U.K. and European Union agree on historic post-Brexit trade deal

Four years and six months on from the referendum that defined an era of British politics, the U.K. and European Union have agreed to a historic new trade deal on Thursday to define their relationship after Brexit.

The U.K. will complete its final exit from the 27-member bloc on Jan. 1. A no-deal Brexit could have caused a market shock, hurting some investors and impacting both U.K. and European consumers and companies.


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“We have finally found an agreement. It was a long and winding road, but we have got a good deal to show for it,” European Commission President Ursula von der Leyen said.

British Prime Minister Boris Johnson said that the U.K. “will be your friend, your ally, your supporter, and indeed never let it be forgotten, your number one market.”

He added that the deal, which comes into force on January 1, was the biggest trade deal signed by either side, covering trade worth £668bn in 2019 and guaranteeing tariff-free trade on most goods. Johnson said the deal will allow U.K. companies “to do even more business with our European friends.”

A key sticking point of the negotiations had been EU fishing rights in U.K. waters, but Johnson said that Britain will have “full control” of its waters for the first time since 1973.

Essential reading: A Brexit Trade Deal Has Finally Been Struck. Here’s What It Means for Markets and Investors.

The announcement on Thursday afternoon came later than expected, after what Ireland’s foreign minister Simon Coveney said was a “last-minute hitch” relating to language over fishing rights.

Johnson and von der Leyen had been in close contact over the past three days in a bid to strike a deal in time for ratification before the end of the year deadline.

   Von der Leyen said that “competition in our single market will be fair, and remain so. The EU rules and standards will be respected. We have effective tools to react if fair competition is distorted and impacts our trade.”
She added: “We will continue cooperating with the U.K. in all areas of mutual interest, for example in the fields of climate change, energy, security, and transport. Together, we still achieve more than we do apart.” Johnson said that “beating COVID is our number one priority and I wanted to end any uncertainty and give the country the best possible chance of bouncing back next year.”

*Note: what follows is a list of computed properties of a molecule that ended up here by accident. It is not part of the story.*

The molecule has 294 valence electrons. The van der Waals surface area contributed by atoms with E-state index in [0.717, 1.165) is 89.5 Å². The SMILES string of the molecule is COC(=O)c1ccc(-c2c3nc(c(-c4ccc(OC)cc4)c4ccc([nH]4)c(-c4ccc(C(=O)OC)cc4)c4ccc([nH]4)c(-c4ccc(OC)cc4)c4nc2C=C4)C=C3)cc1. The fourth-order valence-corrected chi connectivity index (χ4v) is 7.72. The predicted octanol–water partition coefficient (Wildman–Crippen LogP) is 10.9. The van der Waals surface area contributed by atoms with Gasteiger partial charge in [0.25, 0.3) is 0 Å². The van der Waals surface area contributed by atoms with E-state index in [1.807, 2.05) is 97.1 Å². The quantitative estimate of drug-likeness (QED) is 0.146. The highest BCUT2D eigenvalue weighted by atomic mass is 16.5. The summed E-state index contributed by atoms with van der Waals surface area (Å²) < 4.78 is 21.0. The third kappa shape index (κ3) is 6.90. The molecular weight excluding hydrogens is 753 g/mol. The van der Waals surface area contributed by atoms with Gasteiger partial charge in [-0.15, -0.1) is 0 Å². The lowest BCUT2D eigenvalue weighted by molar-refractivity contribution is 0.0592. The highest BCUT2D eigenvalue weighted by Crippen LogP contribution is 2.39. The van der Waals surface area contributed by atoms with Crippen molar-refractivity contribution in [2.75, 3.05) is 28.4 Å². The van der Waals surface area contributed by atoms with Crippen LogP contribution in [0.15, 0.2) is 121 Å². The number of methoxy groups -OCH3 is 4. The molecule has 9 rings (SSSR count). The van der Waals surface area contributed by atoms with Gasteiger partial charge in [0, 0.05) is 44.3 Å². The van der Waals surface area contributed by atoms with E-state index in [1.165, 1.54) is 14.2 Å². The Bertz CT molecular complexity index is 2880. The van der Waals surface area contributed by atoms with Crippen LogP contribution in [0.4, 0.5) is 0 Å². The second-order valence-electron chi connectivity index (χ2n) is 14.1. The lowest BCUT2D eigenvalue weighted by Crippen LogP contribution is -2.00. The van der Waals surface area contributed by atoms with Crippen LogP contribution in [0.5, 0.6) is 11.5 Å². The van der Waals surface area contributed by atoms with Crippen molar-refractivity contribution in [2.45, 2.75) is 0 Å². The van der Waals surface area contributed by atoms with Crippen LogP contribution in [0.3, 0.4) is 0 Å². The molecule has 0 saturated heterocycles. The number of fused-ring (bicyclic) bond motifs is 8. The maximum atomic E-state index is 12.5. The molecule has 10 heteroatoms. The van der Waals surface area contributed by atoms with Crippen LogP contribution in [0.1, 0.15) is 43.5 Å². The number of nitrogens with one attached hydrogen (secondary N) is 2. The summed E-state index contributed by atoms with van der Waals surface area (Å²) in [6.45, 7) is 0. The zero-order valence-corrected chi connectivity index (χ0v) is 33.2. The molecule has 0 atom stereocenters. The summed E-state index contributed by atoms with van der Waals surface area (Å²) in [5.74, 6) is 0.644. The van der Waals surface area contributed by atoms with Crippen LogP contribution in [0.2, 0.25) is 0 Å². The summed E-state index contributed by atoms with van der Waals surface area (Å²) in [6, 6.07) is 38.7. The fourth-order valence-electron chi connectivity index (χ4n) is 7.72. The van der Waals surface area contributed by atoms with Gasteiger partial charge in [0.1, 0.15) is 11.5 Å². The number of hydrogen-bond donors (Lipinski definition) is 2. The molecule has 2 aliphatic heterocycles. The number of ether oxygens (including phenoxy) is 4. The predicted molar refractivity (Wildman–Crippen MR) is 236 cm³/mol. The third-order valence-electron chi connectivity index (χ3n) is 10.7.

The U.K. left the EU on Jan. 31 but the two sides had to reach a deal over their future trading relationship before the transition period ends at the end of this year. A post-Brexit deal drew a line under nine months of protracted negotiations and multiple missed deadlines. EU member states will now have to ratify around 2,000 pages of legal text.
The EU’s chief negotiator for Brexit, Michel Barnier, said that “the clock is no longer ticking.” Barnier added that the EU has shown unity and solidarity, and said that the deal will now be put to the European Council. Markets have largely priced in a deal on the future trading relationship between the U.K. and the EU because the two sides have previously left making concessions until the last minute. More on markets:
Pound dips slightly as U.K. and EU reach Brexit trade deal Fishing rights were the last sticking point in a deal apparently 2,000 pages long. While it was in the bloc, Britain had to share its waters with fishermen from countries including France and the Netherlands. The EU’s fishing rights in U.K. waters are currently worth more than $790 million each year. “We have secured 5½ years of full predictability for our fishing communities, and strong tools to incentivize to remain so,” von der Leyen said. Scotland’s First Minister, Nicola Sturgeon, said in a tweet that “this is a disastrous Brexit outcome for Scottish farmers…and like all other aspects of Brexit, foisted on Scotland against our will.” Taoiseach Micheál Martin, Ireland’s prime minister, said the deal is very welcome after four long years of negotiations. Analysts are mixed on how a Brexit deal will affect markets in the long term. Expectations are that the pound will strengthen against the dollar, potentially lifting oil prices, and more appetite for risk among investors could even boost U.S. equities. “Markets should react positively to the news that a deal has been reached,” said Seema Shah, strategist at Principal Global Investors. “The cleaning up of this endless saga will provide relief to Brexit-weary investors and the public alike,” Shah said. “While Sterling will enjoy a bounce, there is no escaping that the deal agreed will not protect the UK economy from some form of economic disruption next year which will only add to the deep economic scarring already inflicted by COVID-19.” Plus: U.K. ETFs jump as Brexit deal is finalized Sterling GBPUSD, +0.37% continued its rally against the dollar in the hours before the deal was announced, trading near 2½-year highs. Shortly after the deal was announced the pound dipped slightly to $1.3537, having hit $1.36 earlier in the day. Markets on either side of the English Channel eagerly awaited the deal, which covers goods and issues around borders, but not the bulk of the services sector that is crucial to Britain’s economy. SYZ Private Banking chief economist Adrien Pichoud said the deal could end up boosting cyclical stocks. “Combined with positive news around the roll-out of Covid-19 vaccines, a Brexit deal will boost markets and strengthen the reflationary environment we expect to prevail in the first half of 2021,” he said. “We believe the conditions are ripe for a coordinated acceleration of global growth over the next three to six months, of which this is only the beginning. The temporary return of growth and inflation increases the potential for cyclical value names to outperform growth stocks over this period, and we have added cyclicality to our portfolios through a global value ETF,” Pichoud added.